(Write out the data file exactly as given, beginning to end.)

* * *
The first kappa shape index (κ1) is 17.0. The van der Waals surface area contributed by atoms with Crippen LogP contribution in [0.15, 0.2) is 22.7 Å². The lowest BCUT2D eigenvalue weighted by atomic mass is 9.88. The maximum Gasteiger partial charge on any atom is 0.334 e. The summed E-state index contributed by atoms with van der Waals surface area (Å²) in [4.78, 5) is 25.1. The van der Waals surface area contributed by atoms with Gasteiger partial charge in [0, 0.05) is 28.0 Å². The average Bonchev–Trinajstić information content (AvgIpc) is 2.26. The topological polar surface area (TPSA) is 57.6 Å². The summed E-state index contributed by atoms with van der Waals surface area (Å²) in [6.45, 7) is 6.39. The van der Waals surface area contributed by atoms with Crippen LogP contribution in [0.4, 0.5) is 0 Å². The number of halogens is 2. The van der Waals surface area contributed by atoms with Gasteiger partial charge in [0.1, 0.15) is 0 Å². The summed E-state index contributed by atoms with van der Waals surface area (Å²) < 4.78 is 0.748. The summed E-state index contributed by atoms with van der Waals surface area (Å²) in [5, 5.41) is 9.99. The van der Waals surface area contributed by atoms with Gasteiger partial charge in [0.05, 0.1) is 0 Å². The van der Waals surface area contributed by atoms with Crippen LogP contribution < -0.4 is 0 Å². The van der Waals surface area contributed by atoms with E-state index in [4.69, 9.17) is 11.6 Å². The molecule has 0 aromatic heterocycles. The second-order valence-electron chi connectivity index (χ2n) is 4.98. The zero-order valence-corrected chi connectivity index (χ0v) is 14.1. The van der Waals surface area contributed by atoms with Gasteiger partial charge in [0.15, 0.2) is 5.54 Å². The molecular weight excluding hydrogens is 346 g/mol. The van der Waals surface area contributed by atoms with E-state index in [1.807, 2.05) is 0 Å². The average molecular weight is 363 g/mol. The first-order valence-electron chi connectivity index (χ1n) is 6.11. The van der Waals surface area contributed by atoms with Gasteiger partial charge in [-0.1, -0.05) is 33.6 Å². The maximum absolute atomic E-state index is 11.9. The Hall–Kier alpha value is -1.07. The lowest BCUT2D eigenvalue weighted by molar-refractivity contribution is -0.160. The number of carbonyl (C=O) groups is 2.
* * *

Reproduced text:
The first kappa shape index (κ1) is 17.0. The van der Waals surface area contributed by atoms with Crippen LogP contribution in [0.15, 0.2) is 22.7 Å². The lowest BCUT2D eigenvalue weighted by atomic mass is 9.88. The maximum Gasteiger partial charge on any atom is 0.334 e. The summed E-state index contributed by atoms with van der Waals surface area (Å²) in [4.78, 5) is 25.1. The van der Waals surface area contributed by atoms with Gasteiger partial charge in [0, 0.05) is 28.0 Å². The average Bonchev–Trinajstić information content (AvgIpc) is 2.26. The topological polar surface area (TPSA) is 57.6 Å². The summed E-state index contributed by atoms with van der Waals surface area (Å²) in [6.45, 7) is 6.39. The van der Waals surface area contributed by atoms with Crippen LogP contribution in [0.4, 0.5) is 0 Å². The number of halogens is 2. The van der Waals surface area contributed by atoms with Gasteiger partial charge in [0.1, 0.15) is 0 Å². The summed E-state index contributed by atoms with van der Waals surface area (Å²) < 4.78 is 0.748. The summed E-state index contributed by atoms with van der Waals surface area (Å²) in [5, 5.41) is 9.99. The van der Waals surface area contributed by atoms with Gasteiger partial charge in [0.05, 0.1) is 0 Å². The van der Waals surface area contributed by atoms with Crippen LogP contribution < -0.4 is 0 Å². The van der Waals surface area contributed by atoms with E-state index in [4.69, 9.17) is 11.6 Å². The molecule has 0 aromatic heterocycles. The second-order valence-electron chi connectivity index (χ2n) is 4.98. The zero-order valence-corrected chi connectivity index (χ0v) is 14.1. The van der Waals surface area contributed by atoms with Gasteiger partial charge in [0.15, 0.2) is 5.54 Å². The molecular weight excluding hydrogens is 346 g/mol. The van der Waals surface area contributed by atoms with E-state index in [1.807, 2.05) is 0 Å². The average molecular weight is 363 g/mol. The first-order valence-electron chi connectivity index (χ1n) is 6.11. The van der Waals surface area contributed by atoms with Gasteiger partial charge in [-0.1, -0.05) is 33.6 Å². The maximum absolute atomic E-state index is 11.9. The Hall–Kier alpha value is -1.07. The lowest BCUT2D eigenvalue weighted by molar-refractivity contribution is -0.160. The number of carbonyl (C=O) groups is 2.